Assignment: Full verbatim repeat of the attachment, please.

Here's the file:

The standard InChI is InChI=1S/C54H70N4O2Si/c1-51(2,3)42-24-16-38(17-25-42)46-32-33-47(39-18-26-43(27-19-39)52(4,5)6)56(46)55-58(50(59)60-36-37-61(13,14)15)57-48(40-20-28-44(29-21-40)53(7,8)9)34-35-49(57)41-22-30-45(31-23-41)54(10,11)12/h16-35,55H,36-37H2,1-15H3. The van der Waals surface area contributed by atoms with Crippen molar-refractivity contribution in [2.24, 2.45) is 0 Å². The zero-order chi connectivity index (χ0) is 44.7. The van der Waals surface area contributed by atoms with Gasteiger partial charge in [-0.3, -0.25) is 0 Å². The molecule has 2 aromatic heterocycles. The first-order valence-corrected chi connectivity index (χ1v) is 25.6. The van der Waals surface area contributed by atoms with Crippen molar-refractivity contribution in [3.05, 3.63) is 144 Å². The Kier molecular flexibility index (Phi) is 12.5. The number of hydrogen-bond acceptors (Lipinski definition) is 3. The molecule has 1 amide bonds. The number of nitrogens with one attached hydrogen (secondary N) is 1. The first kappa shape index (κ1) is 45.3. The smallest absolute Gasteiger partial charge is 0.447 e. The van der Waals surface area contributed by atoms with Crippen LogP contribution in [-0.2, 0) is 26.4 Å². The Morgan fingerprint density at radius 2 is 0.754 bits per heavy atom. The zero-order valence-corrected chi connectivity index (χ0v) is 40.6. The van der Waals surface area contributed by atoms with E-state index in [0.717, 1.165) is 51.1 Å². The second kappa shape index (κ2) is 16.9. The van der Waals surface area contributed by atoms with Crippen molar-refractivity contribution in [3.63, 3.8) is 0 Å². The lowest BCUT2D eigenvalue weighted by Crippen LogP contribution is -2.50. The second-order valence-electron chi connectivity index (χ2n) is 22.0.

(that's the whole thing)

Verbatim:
The standard InChI is InChI=1S/C54H70N4O2Si/c1-51(2,3)42-24-16-38(17-25-42)46-32-33-47(39-18-26-43(27-19-39)52(4,5)6)56(46)55-58(50(59)60-36-37-61(13,14)15)57-48(40-20-28-44(29-21-40)53(7,8)9)34-35-49(57)41-22-30-45(31-23-41)54(10,11)12/h16-35,55H,36-37H2,1-15H3. The van der Waals surface area contributed by atoms with Crippen molar-refractivity contribution in [2.24, 2.45) is 0 Å². The zero-order chi connectivity index (χ0) is 44.7. The van der Waals surface area contributed by atoms with Gasteiger partial charge in [-0.3, -0.25) is 0 Å². The molecule has 2 aromatic heterocycles. The first-order valence-corrected chi connectivity index (χ1v) is 25.6. The van der Waals surface area contributed by atoms with Crippen molar-refractivity contribution in [3.05, 3.63) is 144 Å². The Kier molecular flexibility index (Phi) is 12.5. The number of hydrogen-bond acceptors (Lipinski definition) is 3. The molecule has 1 amide bonds. The number of nitrogens with one attached hydrogen (secondary N) is 1. The first kappa shape index (κ1) is 45.3. The smallest absolute Gasteiger partial charge is 0.447 e. The van der Waals surface area contributed by atoms with Crippen LogP contribution in [-0.2, 0) is 26.4 Å². The Morgan fingerprint density at radius 2 is 0.754 bits per heavy atom. The zero-order valence-corrected chi connectivity index (χ0v) is 40.6. The van der Waals surface area contributed by atoms with E-state index in [0.717, 1.165) is 51.1 Å². The second kappa shape index (κ2) is 16.9. The van der Waals surface area contributed by atoms with Crippen molar-refractivity contribution in [3.63, 3.8) is 0 Å². The lowest BCUT2D eigenvalue weighted by Crippen LogP contribution is -2.50. The second-order valence-electron chi connectivity index (χ2n) is 22.0.